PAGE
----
No compromise on nuclear missile programme: Finance minister


ISLAMABAD: The premier and the finance minister asserted on Thursday that there would be “no compromise” on the country’s nuclear and missile programme and they are “jealously guarded by the state”.

The statements from the top came amid concerns raised by some quarters after the visit of the International Atomic Energy Agency’s (IAEA) head to Pakistan last month and the government’s failure to strike a deal with IMF to resume a stalled loan programme, which would offer a critical lifeline to avert an economic meltdown.

A statement issued by the Prime Minister’s Office on Thursday noted that press releases, queries and various assertions regarding Pakistan’s nuclear and missile programme were being circulated on social and print media.

Even a “traditional routine visit” of IAEA Director General Rafael Mariano Grossi was portrayed in a “negative spotlight”, it said.

“It is emphasised that Pakistan’s nuclear and missile programme is a national asset, which is jealously guarded by the state. The complete programme is totally secure, foolproof and under no stress or pressure whatsoever,” the statement said.

“It continues to fully serve the purpose for which this capability was developed,” it added.

In a tweet later in the day, the premier said that “misleading speculations about Pakistan’s nuclear and missile programme are unfortunate”.

“The stringent, foolproof and multi-layered security safeguards, duly testified by the International Atomic Energy Agency, are in place. Our nuclear programme represents the unwavering consensus of the nation and is for deterrence,” he said.

Similarly, Finance Minister Ishaq Dar told the Senate on Thursday there would be “no compromise” on the country’s nuclear and missile programme.

He was responding to questions raised by PPP Senator Raza Rabbani over the conditions set by the IMF.

“Let me assure you that […] nobody is going to compromise anything on the nuclear or the missile programme of Pakistan — no way.”

Senator Rabbani had raised some questions on the reasons behind the delay in the agreement with the IMF, which would offer a critical lifeline to tame a balance-of-payments crisis.

The PPP leader lamented that the Senate had “neither before nor today been taken into confidence on what are the conditionalities of the IMF”.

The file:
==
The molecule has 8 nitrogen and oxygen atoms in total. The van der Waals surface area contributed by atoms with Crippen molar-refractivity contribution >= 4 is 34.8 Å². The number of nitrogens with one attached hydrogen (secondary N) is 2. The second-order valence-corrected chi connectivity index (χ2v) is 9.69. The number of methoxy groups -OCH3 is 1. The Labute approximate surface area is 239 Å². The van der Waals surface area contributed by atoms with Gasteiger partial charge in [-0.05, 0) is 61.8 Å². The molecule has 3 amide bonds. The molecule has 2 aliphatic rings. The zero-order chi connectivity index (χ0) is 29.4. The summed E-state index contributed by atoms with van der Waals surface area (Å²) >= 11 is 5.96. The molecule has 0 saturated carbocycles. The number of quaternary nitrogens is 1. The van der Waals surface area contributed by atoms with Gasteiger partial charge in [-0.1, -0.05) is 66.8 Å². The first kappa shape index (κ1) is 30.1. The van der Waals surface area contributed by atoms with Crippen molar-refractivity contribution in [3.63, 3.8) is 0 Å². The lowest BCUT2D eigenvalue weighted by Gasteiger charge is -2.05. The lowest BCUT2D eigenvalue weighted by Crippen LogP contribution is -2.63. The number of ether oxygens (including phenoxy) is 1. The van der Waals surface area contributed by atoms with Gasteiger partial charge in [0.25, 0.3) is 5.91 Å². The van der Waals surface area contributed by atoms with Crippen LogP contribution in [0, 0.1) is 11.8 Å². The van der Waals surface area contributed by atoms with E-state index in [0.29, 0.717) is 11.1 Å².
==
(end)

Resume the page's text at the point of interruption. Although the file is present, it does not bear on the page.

Describing the delay as extraordinary, Senator Rabbani sought to know if the delay was being made because of some sort of pressure on the country’s nuclear programme or its strategic relationship with China or because an imperialist power wanted its presence in the region.

In response, Mr Dar assured that there would be no compromise on Pakistan’s nuclear prowess and promised that the moment the staff-level agreement and the Extended Fund Facility were finalised, it would be placed on the website of the finance ministry.

“Nobody has any right to tell Pakistan what range of missiles it can have and what nuclear weapons it can have. We have to have our own deterrence,” he said. “We represent the people of Pakistan […] and we have to guard our national interests.”

Mr Dar said that an assurance from “friendly countries” to fund a balance of payment gap was the last hurdle in securing an IMF deal.

Several countries had made commitments to support Pakistan during previous IMF reviews, he said, adding that the IMF was now asking for those commitments.

“At the time of the previous reviews, several friendly countries had made commitments to bilaterally support Pakistan, what IMF is now asking (is) that they should actually complete and materialise those commitments,” he said, adding: That’s the only delay.“

Islamabad has been hosting the IMF mission since early February to negotiate a series of policy measures for the cash-strapped economy to manage the fiscal deficit ahead of the annual budget around June.

“It has been extensive engagement, unusual, too lengthy, too long, too demanding, but we have completed everything,” Mr Dar said.

Prime Minister Sharif, who also spoke to Senate later, said that all of the IMF’s conditions had been met.

“We’ve completed bitter, very bitter conditions of the IMF,” he told the upper house of the parliament, adding that he hoped to “have a staff level agreement soon”.

He said that “bold decisions” taken by his government led to unrelenting inflation and burdened the common person, though he expressed optimism that “good days are ahead”. He added, “There is always light at the end of the tunnel, provided you are committed to the cause.”

He insisted that the coalition government did not shy away from taking these decisions and decided to save the country at the cost of political interests.

“We took over [in April 2022] at a time when the country’s economy was facing very difficult challenges,” he said, lamenting that the previous government abandoned the agreements it had made with the money lender. This, he said, damaged Pakistan’s image, trust and confidence with the International Monetary Fund (IMF) as well as other bilateral and multilateral institutions.

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